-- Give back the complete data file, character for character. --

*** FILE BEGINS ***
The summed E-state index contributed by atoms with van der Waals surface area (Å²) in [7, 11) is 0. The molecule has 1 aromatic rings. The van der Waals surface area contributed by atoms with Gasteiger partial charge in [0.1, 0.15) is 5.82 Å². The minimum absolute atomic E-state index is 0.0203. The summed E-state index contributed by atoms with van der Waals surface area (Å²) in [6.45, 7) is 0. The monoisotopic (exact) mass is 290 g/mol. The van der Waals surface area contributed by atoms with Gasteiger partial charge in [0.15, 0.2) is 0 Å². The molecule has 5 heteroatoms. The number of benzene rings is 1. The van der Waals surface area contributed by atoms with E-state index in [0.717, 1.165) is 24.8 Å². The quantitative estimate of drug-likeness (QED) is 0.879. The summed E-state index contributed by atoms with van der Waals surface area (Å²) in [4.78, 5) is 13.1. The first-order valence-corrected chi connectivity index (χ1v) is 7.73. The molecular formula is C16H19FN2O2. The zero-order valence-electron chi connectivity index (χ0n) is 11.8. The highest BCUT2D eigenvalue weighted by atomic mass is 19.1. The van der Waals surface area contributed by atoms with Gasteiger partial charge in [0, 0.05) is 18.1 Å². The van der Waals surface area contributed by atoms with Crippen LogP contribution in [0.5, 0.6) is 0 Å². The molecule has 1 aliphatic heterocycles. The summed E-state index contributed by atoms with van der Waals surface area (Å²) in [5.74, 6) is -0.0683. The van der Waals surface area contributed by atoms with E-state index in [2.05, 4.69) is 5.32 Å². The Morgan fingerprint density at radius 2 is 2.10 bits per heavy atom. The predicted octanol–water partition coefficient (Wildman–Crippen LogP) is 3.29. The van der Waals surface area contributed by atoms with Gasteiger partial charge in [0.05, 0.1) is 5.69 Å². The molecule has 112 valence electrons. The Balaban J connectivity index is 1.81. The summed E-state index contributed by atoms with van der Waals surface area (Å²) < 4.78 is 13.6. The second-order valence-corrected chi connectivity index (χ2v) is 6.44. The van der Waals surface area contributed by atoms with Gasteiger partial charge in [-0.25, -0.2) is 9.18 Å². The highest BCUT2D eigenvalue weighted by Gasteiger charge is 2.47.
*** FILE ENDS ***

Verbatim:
The summed E-state index contributed by atoms with van der Waals surface area (Å²) in [7, 11) is 0. The molecule has 1 aromatic rings. The van der Waals surface area contributed by atoms with Gasteiger partial charge in [0.1, 0.15) is 5.82 Å². The minimum absolute atomic E-state index is 0.0203. The summed E-state index contributed by atoms with van der Waals surface area (Å²) in [6.45, 7) is 0. The monoisotopic (exact) mass is 290 g/mol. The van der Waals surface area contributed by atoms with Gasteiger partial charge in [0.15, 0.2) is 0 Å². The molecule has 5 heteroatoms. The number of benzene rings is 1. The van der Waals surface area contributed by atoms with E-state index in [0.717, 1.165) is 24.8 Å². The quantitative estimate of drug-likeness (QED) is 0.879. The summed E-state index contributed by atoms with van der Waals surface area (Å²) in [4.78, 5) is 13.1. The first-order valence-corrected chi connectivity index (χ1v) is 7.73. The molecular formula is C16H19FN2O2. The zero-order valence-electron chi connectivity index (χ0n) is 11.8. The highest BCUT2D eigenvalue weighted by atomic mass is 19.1. The van der Waals surface area contributed by atoms with Gasteiger partial charge in [0, 0.05) is 18.1 Å². The van der Waals surface area contributed by atoms with Crippen LogP contribution in [0.5, 0.6) is 0 Å². The molecule has 1 aliphatic heterocycles. The summed E-state index contributed by atoms with van der Waals surface area (Å²) in [5.74, 6) is -0.0683. The van der Waals surface area contributed by atoms with E-state index in [2.05, 4.69) is 5.32 Å². The Morgan fingerprint density at radius 2 is 2.10 bits per heavy atom. The predicted octanol–water partition coefficient (Wildman–Crippen LogP) is 3.29. The van der Waals surface area contributed by atoms with Gasteiger partial charge in [0.05, 0.1) is 5.69 Å². The molecule has 112 valence electrons. The Balaban J connectivity index is 1.81. The summed E-state index contributed by atoms with van der Waals surface area (Å²) < 4.78 is 13.6. The second-order valence-corrected chi connectivity index (χ2v) is 6.44. The van der Waals surface area contributed by atoms with Gasteiger partial charge in [-0.25, -0.2) is 9.18 Å². The highest BCUT2D eigenvalue weighted by Gasteiger charge is 2.47.